In this way, nuisance tripping due to, e.g., noisy switching signals is avoided. Although such noisy signals may result in relatively large voltage measurements, they are not necessarily indicative of electrical arcing. By monitoring the level of the running sum of measured voltages, and by tracking the number of arcing events included in the running sum, electrical arcing containing several half cycles of arcing events can be more reliably detected, and nuisance loads containing only a limited number of arcing events can be more safely ignored.

It was also described that the micro-controller 112 monitors the line voltage via VREF, and determines when to perform measurements of the voltage across the capacitor C3 based on the monitored line voltage. Under normal operating conditions, the time between these voltage measurements is regular and periodic. However, during high current arcing conditions, the VREF signal can become degraded due to a line voltage drop out caused by a momentary hard short circuit. If the micro-controller 112 is looking for a specific voltage point on the half cycle of the line voltage, then such a voltage drop out could cause an inadvertent or early command to measure. In addition, during this type of arcing event, the voltage on the integrating capacitor C3 is typically relatively high. During a normal line drop out (or brown out), a purported measurement point may be found by the micro-controller, but there may be no abnormal voltage on the capacitor C3. In contrast, during a high current arcing condition, a purported measurement point may be found and a relatively high voltage may be detected on the capacitor C3. Accordingly, to detect high level arcing, the micro-controller 112 is operative to measure the time between measurement points. In the event an early measurement is found and a relatively large capacitor voltage VC3 is detected, the micro-controller activates the firing circuit 108, thereby tripping the solenoid 118 to disconnect the Power Output from the load.

It was also described that the micro-controller 112 (see FIG. 1) may take measurements of the voltage across the capacitor C3 twice each half cycle, convert the voltage measurements to digital form using an analog to digital converter (ADC), store the measured voltage data, and discharge the capacitor C3 when the voltage measurements are completed. It is noted that the voltage across the capacitor C3 represents the integral of the signal provided by the non-inverting amplifier 105. In an alternative embodiment, a digital counter within the micro-controller 112 is employed as an accumulator for effectively integrating the output of the non-inverting amplifier 105, thereby obviating the need for the integrating capacitor C3 and the ADC.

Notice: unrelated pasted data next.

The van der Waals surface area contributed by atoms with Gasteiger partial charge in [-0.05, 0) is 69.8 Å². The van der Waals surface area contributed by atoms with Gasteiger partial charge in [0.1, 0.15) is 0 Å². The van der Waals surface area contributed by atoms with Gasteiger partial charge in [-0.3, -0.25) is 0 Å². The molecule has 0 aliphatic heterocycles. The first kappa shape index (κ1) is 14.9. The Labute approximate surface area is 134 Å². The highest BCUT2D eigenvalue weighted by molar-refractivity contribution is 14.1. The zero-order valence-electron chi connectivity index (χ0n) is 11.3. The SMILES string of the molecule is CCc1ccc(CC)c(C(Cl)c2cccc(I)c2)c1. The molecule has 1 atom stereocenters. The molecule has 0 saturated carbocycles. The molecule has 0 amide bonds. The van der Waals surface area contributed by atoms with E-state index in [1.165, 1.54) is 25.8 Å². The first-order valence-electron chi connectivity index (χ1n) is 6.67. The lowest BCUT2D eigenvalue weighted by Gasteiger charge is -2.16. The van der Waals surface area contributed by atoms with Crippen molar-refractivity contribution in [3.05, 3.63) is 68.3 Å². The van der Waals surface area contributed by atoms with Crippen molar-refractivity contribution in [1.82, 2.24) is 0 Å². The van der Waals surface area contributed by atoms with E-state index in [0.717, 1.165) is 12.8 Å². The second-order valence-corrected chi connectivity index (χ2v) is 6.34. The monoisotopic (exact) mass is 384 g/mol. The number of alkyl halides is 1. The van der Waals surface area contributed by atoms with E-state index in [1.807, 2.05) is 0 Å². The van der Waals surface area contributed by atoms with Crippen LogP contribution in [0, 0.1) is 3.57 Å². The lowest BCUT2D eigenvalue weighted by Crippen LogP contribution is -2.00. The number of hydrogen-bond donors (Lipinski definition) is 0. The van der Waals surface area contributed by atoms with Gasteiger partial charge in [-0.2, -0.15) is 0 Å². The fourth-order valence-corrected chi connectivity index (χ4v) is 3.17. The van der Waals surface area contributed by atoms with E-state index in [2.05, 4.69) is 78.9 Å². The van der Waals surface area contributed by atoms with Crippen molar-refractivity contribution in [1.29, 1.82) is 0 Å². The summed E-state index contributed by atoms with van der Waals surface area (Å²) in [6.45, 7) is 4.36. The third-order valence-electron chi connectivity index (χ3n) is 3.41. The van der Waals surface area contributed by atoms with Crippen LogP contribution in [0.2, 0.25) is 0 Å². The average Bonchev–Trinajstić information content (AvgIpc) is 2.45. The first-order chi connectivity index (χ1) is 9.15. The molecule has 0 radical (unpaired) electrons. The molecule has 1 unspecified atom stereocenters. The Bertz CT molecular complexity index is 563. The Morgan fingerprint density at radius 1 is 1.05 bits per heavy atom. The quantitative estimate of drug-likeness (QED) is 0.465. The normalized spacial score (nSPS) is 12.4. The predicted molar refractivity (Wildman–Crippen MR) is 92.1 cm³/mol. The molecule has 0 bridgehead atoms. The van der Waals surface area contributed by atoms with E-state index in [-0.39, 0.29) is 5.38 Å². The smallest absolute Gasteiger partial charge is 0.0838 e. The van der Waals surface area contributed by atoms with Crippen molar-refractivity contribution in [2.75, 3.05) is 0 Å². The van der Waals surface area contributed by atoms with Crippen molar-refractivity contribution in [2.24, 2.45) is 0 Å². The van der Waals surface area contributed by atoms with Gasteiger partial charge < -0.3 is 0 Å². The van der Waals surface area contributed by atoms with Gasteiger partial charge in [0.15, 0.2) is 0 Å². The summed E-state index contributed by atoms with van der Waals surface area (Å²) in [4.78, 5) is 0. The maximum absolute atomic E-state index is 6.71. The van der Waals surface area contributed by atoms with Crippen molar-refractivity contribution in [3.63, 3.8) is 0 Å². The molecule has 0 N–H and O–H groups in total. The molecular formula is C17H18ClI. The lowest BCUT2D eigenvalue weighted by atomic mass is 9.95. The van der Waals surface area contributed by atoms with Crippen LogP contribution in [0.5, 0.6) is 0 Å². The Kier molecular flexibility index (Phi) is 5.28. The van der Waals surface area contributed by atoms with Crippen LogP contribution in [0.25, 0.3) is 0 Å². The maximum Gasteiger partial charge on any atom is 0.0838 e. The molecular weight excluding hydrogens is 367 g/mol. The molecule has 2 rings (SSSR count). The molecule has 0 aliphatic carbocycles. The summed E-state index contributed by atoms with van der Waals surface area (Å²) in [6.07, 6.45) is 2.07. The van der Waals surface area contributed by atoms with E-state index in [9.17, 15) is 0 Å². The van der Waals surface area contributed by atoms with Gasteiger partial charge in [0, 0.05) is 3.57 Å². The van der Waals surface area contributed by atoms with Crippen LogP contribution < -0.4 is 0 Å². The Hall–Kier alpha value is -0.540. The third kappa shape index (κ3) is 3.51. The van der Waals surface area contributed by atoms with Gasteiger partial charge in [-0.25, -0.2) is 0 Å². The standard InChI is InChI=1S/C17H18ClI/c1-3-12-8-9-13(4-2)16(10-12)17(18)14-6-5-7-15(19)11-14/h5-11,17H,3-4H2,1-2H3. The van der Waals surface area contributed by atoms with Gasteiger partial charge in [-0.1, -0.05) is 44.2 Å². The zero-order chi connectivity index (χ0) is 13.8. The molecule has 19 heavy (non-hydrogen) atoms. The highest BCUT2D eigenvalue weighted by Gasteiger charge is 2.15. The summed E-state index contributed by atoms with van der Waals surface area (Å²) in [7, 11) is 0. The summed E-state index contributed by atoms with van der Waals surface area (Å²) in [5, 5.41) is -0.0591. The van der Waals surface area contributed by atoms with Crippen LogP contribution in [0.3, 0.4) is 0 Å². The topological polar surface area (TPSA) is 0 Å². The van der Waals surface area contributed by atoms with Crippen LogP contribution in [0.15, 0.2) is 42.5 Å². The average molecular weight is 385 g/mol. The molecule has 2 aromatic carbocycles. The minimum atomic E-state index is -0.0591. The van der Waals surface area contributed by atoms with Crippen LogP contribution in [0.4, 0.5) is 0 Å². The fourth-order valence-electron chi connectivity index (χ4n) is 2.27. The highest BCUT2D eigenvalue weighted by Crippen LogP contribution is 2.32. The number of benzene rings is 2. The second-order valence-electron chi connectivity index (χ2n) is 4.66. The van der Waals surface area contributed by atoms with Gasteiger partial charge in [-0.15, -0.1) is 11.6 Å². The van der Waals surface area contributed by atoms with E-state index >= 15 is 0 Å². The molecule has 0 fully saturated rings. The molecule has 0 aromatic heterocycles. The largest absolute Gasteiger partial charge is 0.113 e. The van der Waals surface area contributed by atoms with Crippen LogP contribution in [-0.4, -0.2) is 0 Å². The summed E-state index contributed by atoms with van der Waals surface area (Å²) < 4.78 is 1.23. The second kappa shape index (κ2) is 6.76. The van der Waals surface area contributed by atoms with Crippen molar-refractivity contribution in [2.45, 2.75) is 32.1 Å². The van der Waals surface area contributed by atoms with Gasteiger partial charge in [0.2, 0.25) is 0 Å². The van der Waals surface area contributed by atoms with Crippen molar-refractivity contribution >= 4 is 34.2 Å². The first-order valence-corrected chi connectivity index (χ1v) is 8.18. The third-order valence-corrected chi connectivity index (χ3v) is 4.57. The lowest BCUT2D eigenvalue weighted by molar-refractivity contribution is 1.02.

In this alternative embodiment, the comparator circuit 105 a or 105 b is used in place of the non-inverting amplifier 105, and the digital output(s) of the comparator circuit is provided directly to the micro-controller 112 for incrementing the internal counter. Further, the sampling period is defined as having a duration corresponding to one or more half cycles of the line voltage. The operation of the micro-controller 112 and the internal counter for integrating the output of the comparator circuit 105 a is described below with reference to FIG. 8. As depicted in step 802, the counter is reset at the beginning of the sampling period. Next, a determination is made, as depicted in step 804, as to whether the output of the comparator circuit 105 a is active, thereby indicating the presence of electrical arcing. In the event the comparator circuit output is active, the counter is started, as depicted in step 806. A determination is then made, as depicted in step 808, as to whether the output of the comparator circuit 105 a has become inactive, indicating the termination of electrical arcing. In the event electrical arcing has terminated, the method branches to step 812. Otherwise, a determination is made, as depicted in step 810, as to whether the end of the sampling period has been reached. In the event the end of the sampling period has been reached, the method proceeds to step 812. Otherwise, the method loops back to step 808. Next, the output value of the counter is stored, as depicted in step 812. The stored counter output, which represents the integral of the output of the comparator circuit 105 a, is subsequently used in place of the voltage measurements across the integrating capacitor C3 in the arc detection algorithms described above.